How Corporate Social Responsibility (CSR) Attributes Affect Consumer Purchase Intention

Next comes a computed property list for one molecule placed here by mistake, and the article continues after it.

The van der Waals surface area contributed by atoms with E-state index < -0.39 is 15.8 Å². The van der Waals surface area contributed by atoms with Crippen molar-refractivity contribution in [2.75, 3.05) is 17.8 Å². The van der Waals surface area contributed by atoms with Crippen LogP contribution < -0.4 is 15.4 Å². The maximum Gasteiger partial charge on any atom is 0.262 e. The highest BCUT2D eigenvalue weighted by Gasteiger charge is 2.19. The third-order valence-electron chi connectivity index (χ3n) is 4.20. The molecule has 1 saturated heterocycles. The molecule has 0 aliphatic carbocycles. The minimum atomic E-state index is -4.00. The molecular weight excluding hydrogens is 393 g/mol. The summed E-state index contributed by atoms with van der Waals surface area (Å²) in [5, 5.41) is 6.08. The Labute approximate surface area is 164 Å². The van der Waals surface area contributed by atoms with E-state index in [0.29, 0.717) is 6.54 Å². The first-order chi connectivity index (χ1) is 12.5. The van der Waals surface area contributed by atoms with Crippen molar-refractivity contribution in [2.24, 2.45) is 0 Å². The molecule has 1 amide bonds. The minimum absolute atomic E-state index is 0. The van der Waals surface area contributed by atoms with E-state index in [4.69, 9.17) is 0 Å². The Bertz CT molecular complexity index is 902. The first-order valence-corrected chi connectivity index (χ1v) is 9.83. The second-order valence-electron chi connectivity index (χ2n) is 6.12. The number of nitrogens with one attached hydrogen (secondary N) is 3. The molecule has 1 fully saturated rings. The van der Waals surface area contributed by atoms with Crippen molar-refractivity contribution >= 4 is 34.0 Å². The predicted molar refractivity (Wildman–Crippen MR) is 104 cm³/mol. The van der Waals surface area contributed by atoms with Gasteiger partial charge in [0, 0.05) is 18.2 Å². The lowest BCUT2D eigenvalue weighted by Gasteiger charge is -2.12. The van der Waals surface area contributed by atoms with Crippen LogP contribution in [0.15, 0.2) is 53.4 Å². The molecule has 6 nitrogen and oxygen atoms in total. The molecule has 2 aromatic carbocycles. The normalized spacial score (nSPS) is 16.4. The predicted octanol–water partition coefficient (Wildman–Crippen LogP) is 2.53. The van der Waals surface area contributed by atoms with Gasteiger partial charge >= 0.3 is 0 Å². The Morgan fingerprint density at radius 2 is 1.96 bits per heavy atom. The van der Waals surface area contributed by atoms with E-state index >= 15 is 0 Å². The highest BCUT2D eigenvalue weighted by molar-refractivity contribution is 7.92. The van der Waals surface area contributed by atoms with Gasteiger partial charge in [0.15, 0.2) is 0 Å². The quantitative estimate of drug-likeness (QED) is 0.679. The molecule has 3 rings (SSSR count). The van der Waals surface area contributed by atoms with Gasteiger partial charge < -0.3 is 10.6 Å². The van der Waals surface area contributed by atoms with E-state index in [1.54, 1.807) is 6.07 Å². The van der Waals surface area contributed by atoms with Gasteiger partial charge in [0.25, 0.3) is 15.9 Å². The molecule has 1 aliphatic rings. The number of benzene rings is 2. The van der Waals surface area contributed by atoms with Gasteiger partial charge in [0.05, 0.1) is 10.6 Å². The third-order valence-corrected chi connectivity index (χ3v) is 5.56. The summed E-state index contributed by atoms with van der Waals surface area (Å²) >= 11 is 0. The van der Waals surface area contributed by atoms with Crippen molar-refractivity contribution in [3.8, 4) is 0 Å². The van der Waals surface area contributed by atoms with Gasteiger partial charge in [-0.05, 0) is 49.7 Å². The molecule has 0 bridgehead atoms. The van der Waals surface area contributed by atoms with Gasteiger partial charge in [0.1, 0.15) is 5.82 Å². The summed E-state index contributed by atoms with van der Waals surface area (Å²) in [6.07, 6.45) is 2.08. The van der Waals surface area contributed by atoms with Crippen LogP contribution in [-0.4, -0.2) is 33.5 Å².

This thesis is an investigation of Corporate Social Responsibility (CSR) and its influence on consumers’ ethical decision-making and consumption behaviour, primarily from a moral perspective. The main objective of this study is to explore consumers’ justice-related decision-making and ethical behavior in the consumption environment. Additionally, we seek to investigate whether providing extensive information regarding different degrees of justice restoration potential can play an important role in strengthening or weakening support for ethical products. Individual preferences were identified using a Discrete Choice Experiment (DCE), in which products from two categories are selected: an athletic shoe and a bar soap. The results provide strong evidence for the effectiveness of deontic justice, and also illustrate that the degree of justice restoration potential has a significant impact on preference for products with social attributes. Thus, this study shows that such factors can affect consumer purchase intention with regard to products with Corporate Social Responsibility (CSR) attributes in both categories.